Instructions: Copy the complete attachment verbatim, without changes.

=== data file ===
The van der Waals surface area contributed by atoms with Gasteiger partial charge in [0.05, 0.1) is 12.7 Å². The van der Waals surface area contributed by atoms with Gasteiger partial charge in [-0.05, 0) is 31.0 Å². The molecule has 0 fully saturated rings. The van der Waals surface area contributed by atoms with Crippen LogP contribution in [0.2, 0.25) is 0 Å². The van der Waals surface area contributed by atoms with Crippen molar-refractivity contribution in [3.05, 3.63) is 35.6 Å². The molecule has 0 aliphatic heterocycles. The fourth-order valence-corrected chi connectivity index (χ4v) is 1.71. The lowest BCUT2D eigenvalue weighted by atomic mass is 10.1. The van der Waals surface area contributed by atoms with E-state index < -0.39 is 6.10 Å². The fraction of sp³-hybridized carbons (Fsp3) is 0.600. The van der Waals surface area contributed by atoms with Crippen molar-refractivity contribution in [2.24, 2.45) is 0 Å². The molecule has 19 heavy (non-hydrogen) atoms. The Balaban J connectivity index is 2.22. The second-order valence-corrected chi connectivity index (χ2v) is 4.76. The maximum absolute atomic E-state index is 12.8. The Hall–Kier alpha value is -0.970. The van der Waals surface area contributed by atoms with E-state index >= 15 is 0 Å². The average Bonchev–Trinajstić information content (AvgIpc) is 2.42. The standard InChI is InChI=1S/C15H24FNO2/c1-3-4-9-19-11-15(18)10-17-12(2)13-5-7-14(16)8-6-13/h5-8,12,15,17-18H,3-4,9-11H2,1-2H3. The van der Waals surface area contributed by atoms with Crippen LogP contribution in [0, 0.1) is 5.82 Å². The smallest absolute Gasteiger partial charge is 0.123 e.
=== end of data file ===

The van der Waals surface area contributed by atoms with Gasteiger partial charge in [0.05, 0.1) is 12.7 Å². The van der Waals surface area contributed by atoms with Gasteiger partial charge in [-0.05, 0) is 31.0 Å². The molecule has 0 fully saturated rings. The van der Waals surface area contributed by atoms with Crippen LogP contribution in [0.2, 0.25) is 0 Å². The van der Waals surface area contributed by atoms with Crippen molar-refractivity contribution in [3.05, 3.63) is 35.6 Å². The molecule has 0 aliphatic heterocycles. The fourth-order valence-corrected chi connectivity index (χ4v) is 1.71. The lowest BCUT2D eigenvalue weighted by atomic mass is 10.1. The van der Waals surface area contributed by atoms with E-state index < -0.39 is 6.10 Å². The fraction of sp³-hybridized carbons (Fsp3) is 0.600. The van der Waals surface area contributed by atoms with Crippen molar-refractivity contribution in [2.24, 2.45) is 0 Å². The molecule has 19 heavy (non-hydrogen) atoms. The Balaban J connectivity index is 2.22. The second-order valence-corrected chi connectivity index (χ2v) is 4.76. The maximum absolute atomic E-state index is 12.8. The Hall–Kier alpha value is -0.970. The van der Waals surface area contributed by atoms with E-state index >= 15 is 0 Å². The average Bonchev–Trinajstić information content (AvgIpc) is 2.42. The standard InChI is InChI=1S/C15H24FNO2/c1-3-4-9-19-11-15(18)10-17-12(2)13-5-7-14(16)8-6-13/h5-8,12,15,17-18H,3-4,9-11H2,1-2H3. The van der Waals surface area contributed by atoms with Crippen LogP contribution in [0, 0.1) is 5.82 Å². The smallest absolute Gasteiger partial charge is 0.123 e.